Although physically engaging the RSS/BJP is a tactical move by the CPM to attract minority votes, particularly Muslims, the party has fallen into a strategic trap that the BJP has laid to prove itself right and malign the former. By repeating Kannur in Thiruvananthapuram, the CPM has proved Amit Shah and other leaders of the party partially right. By his swift intervention, the governor has added considerable credibility to their charges and even put the CPM-led government on the back foot. On orders from the governor, chief minister Pinarayi Vijayan had to immediately call the RSS/BJP leaders for a reconciliatory meeting and take political and administrative steps to advocate peace.
The CPM should have realised that any escalation of violence, including in Kannur, will be fodder for BJP's propaganda machine and should have resisted falling into the trap.
The CPM should have realized that any escalation of violence, including in Kannur, will be fodder for BJP's propaganda machine and should have resisted falling into the trap. Claiming victimhood of CPM's violence is BJP's only possible route to break its political impasse in the state. However hard the BJP tries, unlike in other states, communal polarisation will not work in Kerala because of its unique demography (27 per cent Muslims and 18 per cent Christians), general political climate (high literacy, a near equal split of popular support between the Congress and the CPM led coalitions) and a secular socio-cultural milieu.
The party has been trying hard to make a headway for several years and it's only last year that it could manage to get its first member in the state assembly. The CPM should have been cognizant of the BJP's desperation to break in.
The state unit of the party is under intense pressure from Amit Shah. During his June visit, he reportedly warned the state leaders of dire consequences if they failed. He also told them that he was not interested in merely increasing the vote-share.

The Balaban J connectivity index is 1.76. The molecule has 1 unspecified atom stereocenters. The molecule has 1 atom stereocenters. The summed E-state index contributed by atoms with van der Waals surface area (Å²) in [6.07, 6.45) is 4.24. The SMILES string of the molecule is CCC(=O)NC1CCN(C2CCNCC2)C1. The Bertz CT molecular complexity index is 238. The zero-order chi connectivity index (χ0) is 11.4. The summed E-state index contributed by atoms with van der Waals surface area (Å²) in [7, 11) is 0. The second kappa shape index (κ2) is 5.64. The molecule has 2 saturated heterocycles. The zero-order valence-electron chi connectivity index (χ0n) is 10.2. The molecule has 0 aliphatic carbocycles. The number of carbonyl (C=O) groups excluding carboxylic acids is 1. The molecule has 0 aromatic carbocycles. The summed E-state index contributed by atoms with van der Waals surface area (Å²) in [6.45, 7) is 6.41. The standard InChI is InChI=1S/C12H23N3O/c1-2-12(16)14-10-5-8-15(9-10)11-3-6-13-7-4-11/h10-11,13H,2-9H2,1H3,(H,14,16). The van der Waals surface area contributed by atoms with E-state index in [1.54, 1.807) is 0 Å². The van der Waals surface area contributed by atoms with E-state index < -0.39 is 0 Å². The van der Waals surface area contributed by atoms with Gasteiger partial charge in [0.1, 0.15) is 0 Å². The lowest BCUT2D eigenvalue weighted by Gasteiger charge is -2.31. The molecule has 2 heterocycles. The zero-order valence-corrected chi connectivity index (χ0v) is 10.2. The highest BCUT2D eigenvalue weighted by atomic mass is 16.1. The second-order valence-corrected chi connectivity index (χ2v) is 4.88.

When communal polarisation doesn't work and the socio-cultural conditions of the state are not conducive to its brand of politics, all that the BJP can rely on is vitiating the political atmosphere and playing the victim. The CPM should have understood that the BJP needed violence more than it did to manipulate the electoral sentiments and restrained itself. Instead, it stupidly played in to their hands.
When communal polarisation doesn't work and the socio-cultural conditions of the state are not conducive to its brand of politics, all that the BJP can rely on is vitiating the political atmosphere and playing the victim.
What harmed the CPM was the vanity of defiance and empty bravado that its Kannur leaders, including the chief minister Pinarayi Vijayan, often demonstrate, and its over-zealousness in appeasing the minority votes by being the principal BJP-antagonist.
It wants to marginalise the Congress and the Muslim league, which enjoy majority-patronage by Muslims, and wean away their traditional vote-bank. As part of this communal appeasement strategy, the party often declares the BJP as its principal opponent even though it's still a political lightweight in comparison to the Congress and its allies.
Unfortunately, it will do more harm than good because it will help the BJP gain more prominence and even a foot in the door. Ignoring it and refusing to engage with it should have been a better strategy.Suggest a correction